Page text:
I was sitting in the local tire store, having the winter tires put on my wife’s RAV4, and while waiting was thinking about a theme for a new mystery series. I had written three books in a series set in Victorian London and my agent was urging me to come up with a second series. When most people think of Victorian mysteries they immediately seem to lock onto Sherlock Holmes. Arthur Conan Doyle certainly produced the quintessential Victorian investigator when he created Holmes, so much so that quite a few modern writers have picked up the character and created new adventures for him. So many have done this, in fact, that I wanted to stay well clear of Mr. Holmes. And yet . . . there was much to be said – from a writer’s point of view – for working with a character already well established in the minds of readers.
So who else was available, I thought? Perhaps Sax Rohmer’s Fu Manchu? Or H. Rider Haggard’s Allan Quartermain? I ran various characters through my mind but couldn’t fully relate to any of them.
I briefly thought of Dracula but discarded the idea, not wanting to get into the whole vampire scene. True, vampires are very much “in” these days but . . . And then I thought of Dracula’s creator, Bram Stoker. I knew that he had been an extremely interesting man in his own right. Perhaps I should forget about previously created characters and concentrate on those who had created those characters? And who better to work with than Bram Stoker?
I left the tire store on my new set of wheels, with my mind running over all that I knew of Mr. Stoker. I realized that he and I had a lot in common; so much, in fact, that he was the perfect character for me to work with. “The Bram Stoker Mysteries”, I thought! Yes, that had a nice ring to it.
Abraham Stoker was the third of seven children born to Abraham Stoker Sr. and his wife Matilda Charlotte Blake Thornley. Known generally as Bram, Stoker was born November 8, 1847, in Clontarf, Ireland (a suburb of Dublin). Like so many Irishmen, he had a healthy respect for the unseen world: for the little people, the second sight, the ghosts and phantasms of tradition. Throughout his life he studied and absorbed beliefs of religio-magic found in many different people. It was knowledge of Transylvanian Gypsies and their belief in vampires that eventually led to his penning “Dracula” in 1897. Prior to that he had written a number of short stories, several drawing on this occult knowledge.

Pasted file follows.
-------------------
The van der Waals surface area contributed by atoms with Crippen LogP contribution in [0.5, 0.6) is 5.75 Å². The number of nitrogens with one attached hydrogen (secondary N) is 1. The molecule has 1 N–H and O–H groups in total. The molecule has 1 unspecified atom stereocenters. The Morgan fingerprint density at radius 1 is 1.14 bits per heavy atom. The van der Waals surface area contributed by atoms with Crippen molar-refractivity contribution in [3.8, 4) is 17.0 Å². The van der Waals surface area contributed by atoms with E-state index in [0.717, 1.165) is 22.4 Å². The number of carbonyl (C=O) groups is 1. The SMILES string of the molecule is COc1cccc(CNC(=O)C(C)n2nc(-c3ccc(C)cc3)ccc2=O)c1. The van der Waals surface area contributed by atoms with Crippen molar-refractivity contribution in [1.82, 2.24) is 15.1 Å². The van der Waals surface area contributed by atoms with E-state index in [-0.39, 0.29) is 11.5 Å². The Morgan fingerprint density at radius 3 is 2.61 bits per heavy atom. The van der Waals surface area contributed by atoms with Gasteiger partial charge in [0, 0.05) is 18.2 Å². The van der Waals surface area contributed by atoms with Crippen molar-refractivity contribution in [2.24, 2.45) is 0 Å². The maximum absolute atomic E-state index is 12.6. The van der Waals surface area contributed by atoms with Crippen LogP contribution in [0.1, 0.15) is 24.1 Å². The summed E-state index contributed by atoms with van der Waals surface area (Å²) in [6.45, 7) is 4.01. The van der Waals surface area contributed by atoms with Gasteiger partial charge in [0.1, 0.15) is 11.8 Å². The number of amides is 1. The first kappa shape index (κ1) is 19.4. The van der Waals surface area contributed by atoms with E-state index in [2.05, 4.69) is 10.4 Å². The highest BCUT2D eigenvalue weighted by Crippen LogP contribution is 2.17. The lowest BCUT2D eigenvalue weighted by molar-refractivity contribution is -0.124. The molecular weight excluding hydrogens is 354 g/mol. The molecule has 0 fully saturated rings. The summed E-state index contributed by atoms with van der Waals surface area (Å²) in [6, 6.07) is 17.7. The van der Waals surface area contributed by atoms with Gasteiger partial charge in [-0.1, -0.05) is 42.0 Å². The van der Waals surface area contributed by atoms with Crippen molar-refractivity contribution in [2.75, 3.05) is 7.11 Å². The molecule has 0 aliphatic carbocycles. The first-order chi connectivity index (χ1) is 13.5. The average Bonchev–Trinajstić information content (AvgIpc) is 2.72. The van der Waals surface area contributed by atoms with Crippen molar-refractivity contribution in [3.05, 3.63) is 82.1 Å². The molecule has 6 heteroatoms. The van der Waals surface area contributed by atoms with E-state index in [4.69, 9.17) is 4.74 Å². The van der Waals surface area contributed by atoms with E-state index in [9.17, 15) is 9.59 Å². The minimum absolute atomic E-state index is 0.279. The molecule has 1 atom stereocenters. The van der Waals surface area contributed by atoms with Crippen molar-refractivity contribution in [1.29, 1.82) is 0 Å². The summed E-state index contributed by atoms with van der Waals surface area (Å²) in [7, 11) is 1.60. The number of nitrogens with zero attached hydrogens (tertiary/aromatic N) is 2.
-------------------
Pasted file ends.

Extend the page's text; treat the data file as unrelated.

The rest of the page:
When the great Shakespearean actor Henry Irving visited Ireland, Stoker – who freelanced as a theatre critic – wrote a glowing review of Irving’s “Hamlet”. This led to Irving inviting Stoker to relocate to London and become Theatre Manager at Irving’s Lyceum Theatre. Stoker took up that position in 1878 and held it till his death in 1912.
My own background was in writing non-fiction books on various aspects of the same occult, or metaphysical, world. I, too, had a background in theatre, from a first appearance on stage at the age of ten, in 1944, until my emigration to the United States in 1962. The world of the theatre and that of mystery seem to run a parallel course. I found myself thinking of “Phantom of the Opera”, for example. I could see that basing a mystery series around Bram Stoker would be something that I would not only be knowledgeable about but that I would very much enjoy. So The Bram Stoker Mysteries has become a reality, with Cursed in the Act the first of the series now available.